After informing his Fine Gael colleagues (Leo told Tánaiste Micheál Martin and Green Party leader Eamon Ryan the night before), the Taoiseach goes into the Cabinet meeting and breaks the news to gobsmacked Fianna Fáil and Green Party colleagues.

Later that day in the Dáil, Micheál Martin pays a gracious tribute to his Coalition partner and remarks on the courage it took for him to make his decision. It was a hugely difficult one.

Later, we hear that before Leo went outside, he attempted a few run-throughs of his script in front of some of his staff and inner circle.

He kept breaking down before the end.

When he finally went before the cameras – nearly 15 minutes late – and began to read, the strain and tension on the faces of the six Ministers around him and his private staff on the margins spoke volumes.

But this is politics. It is now Friday morning and Simon Harris is going to be Taoiseach and is still trying to come to terms with what just happened.

“I’m still in shock. There is still this sense of disbelief,” he says. “I mean, in a way, there is a feeling of ‘this shouldn’t be happening to me… this is not supposed to happen’.”

What he means is that fellas like him don’t usually make it to the top job. He isn’t from one of the top schools, he didn’t finish third level, his family has no political connections and he doesn’t come from money.

He says his parents – Bart, a taxi driver, and Mary, a retired special needs teacher – are delighted for him. Apart from doing leaflet drops for their son, they are “very much non-political”.

His wife Caoimhe, no less than himself, is in shock. Their two children, Cillian (2) and Saoirse (5), haven’t a clue what’s going on. Simon’s sister Gemma sent him a short video of the kids being told about his big new job.

“Daddy is the peacock,” Saoirse says proudly.

It’s a long way from 2011 when the new Fine Gael taoiseach asked his youngest TD to nominate him in the Dáil.

“Today, we hang out our brightest colours and together, under Enda Kenny’s leadership, we move forward yet again as a nation,” read this gangly unknown from Greystones.

The 37-year-old Harris, who will become Ireland’s youngest taoiseach when the Dáil reconvenes in a couple of weeks, remembers it well. “That bloody hair and the suit and shirt that didn’t fit me properly. I was so nervous.”

He won’t say who he will chose to do the honours for him on April 9th.

In the City North hotel, a pile of leaflets for a forthcoming event rests on a shelf behind him.

“The Out of the Blue Career Horizons Expo.”

It’s next month – a bit late for the taoiseach in waiting.

Things are changing already. People are treating him differently now. “I said to someone yesterday evening: ‘can you meet me next week if you’re free?’ And they said, ‘If I’m free? You don’t have to ask that any more. You ask and we do it.’”

Friday was a day for settling in. Breakfast in Gormanstown. A coffee morning in Lucan.

And a stroll in Stephen’s Green after lunch.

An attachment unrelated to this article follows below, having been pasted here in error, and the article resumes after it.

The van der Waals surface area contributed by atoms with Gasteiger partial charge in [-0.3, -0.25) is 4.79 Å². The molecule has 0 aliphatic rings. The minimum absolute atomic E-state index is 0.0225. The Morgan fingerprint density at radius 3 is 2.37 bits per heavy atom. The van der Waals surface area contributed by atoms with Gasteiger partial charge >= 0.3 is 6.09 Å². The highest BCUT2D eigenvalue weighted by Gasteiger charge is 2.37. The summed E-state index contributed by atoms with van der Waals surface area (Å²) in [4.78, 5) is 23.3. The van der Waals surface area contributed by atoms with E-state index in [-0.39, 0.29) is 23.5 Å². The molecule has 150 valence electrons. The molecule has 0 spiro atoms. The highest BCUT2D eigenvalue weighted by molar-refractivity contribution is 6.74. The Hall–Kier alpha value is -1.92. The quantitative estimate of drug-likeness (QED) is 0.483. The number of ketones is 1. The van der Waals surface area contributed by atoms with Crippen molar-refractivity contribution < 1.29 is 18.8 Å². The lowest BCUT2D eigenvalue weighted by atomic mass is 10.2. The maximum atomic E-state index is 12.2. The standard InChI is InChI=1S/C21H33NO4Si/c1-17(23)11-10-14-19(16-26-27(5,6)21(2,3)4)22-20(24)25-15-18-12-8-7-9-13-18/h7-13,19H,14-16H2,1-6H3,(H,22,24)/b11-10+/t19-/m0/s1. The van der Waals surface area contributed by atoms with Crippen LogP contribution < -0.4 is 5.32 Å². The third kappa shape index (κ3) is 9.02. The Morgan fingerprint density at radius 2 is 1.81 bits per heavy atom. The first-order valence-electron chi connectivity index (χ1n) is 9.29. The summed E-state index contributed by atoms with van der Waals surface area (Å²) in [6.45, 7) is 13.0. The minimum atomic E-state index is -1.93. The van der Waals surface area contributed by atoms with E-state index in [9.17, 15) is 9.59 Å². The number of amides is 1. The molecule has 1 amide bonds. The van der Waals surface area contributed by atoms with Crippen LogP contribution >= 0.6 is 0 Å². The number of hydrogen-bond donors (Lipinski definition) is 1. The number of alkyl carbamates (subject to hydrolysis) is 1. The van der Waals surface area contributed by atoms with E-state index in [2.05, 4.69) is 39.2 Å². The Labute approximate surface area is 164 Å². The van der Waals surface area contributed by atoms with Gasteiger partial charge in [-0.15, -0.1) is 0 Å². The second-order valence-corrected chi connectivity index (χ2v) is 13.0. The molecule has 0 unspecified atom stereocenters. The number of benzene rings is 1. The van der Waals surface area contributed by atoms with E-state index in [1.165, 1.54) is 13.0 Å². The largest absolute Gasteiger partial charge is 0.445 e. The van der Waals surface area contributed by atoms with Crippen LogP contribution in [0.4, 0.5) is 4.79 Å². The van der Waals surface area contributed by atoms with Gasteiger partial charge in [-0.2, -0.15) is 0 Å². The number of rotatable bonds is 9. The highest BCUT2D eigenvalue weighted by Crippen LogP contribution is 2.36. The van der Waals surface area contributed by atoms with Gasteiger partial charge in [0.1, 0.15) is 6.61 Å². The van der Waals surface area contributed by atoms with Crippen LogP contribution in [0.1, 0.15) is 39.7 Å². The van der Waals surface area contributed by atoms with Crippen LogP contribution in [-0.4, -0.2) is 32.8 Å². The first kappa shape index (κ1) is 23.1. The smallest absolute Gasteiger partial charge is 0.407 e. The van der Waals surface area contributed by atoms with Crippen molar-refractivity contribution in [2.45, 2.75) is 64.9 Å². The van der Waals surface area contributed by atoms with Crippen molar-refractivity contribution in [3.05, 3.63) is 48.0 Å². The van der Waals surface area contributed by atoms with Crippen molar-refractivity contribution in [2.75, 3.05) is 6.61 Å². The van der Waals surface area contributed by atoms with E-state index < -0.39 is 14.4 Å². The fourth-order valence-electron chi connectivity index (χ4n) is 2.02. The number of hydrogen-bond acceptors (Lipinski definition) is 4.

People keep stopping to talk. A local woman takes it upon herself to point him out to tourists, who are delighted at this unique selfie opportunity. Then the Lord Mayor rocks up to say hello.

But politics never opens one door without closing another.

Around the same time, Josepha Madigan announces she is resigning from her job as Minister of State in the Department of Education and will not be contesting the next election.

Much to unpick

Leo Varadkar issues a lovely statement, thanking her for her hard work and wishing her all the best for the future.

His second paragraph contains the most arresting opening lines we’ve ever read in a press release from a taoiseach.

“We first met at a Strictly Come Dancing charity fundraiser in South Dublin back in 2015 when she was a candidate for the Dáil. My partner, Matt, was one of the competitors. Shane Ross TD, then in opposition, was a judge. We hit it off and have been friends ever since.”

So much to unpick there.

As Josepha bows out, the talk in Fine Gael is that Cllr Maeve O’Connell is tipped to run in Dublin-Rathdown alongside the party’s other TD in the constituency, Neale Richmond. If Maeve is returned she will join her husband Colm Brophy in the Dáil if he retains his seat in Dublin South West.

Politicians from all sides are still absorbed by the extraordinary events of the past week.

On Thursday, Marc Ó Cathasaigh, the Green Party TD for Waterford, was an interested observer as Simon Harris – now being dubbed The TikTok Taoiseach – swept all before him.

By his reckoning, the Minister for Higher Education (a non-controversial posting where he could cultivate TDs and Senators) triumphed by deploying old-school methods.

“It was less TikToks and more tactics that swung it for Simon.”

He’s right.

But that was the easy part.

The date for the closing of nominations has been brought forward by a day. He will be leader of Fine Gael by Sunday afternoon.

A steep and dangerous learning curve lies ahead.

Miriam Lord

Miriam Lord

Miriam Lord is a colour writer and columnist with The Irish Times. She writes the Dáil Sketch, and her review of political happenings, Miriam Lord’s Week, appears every Saturday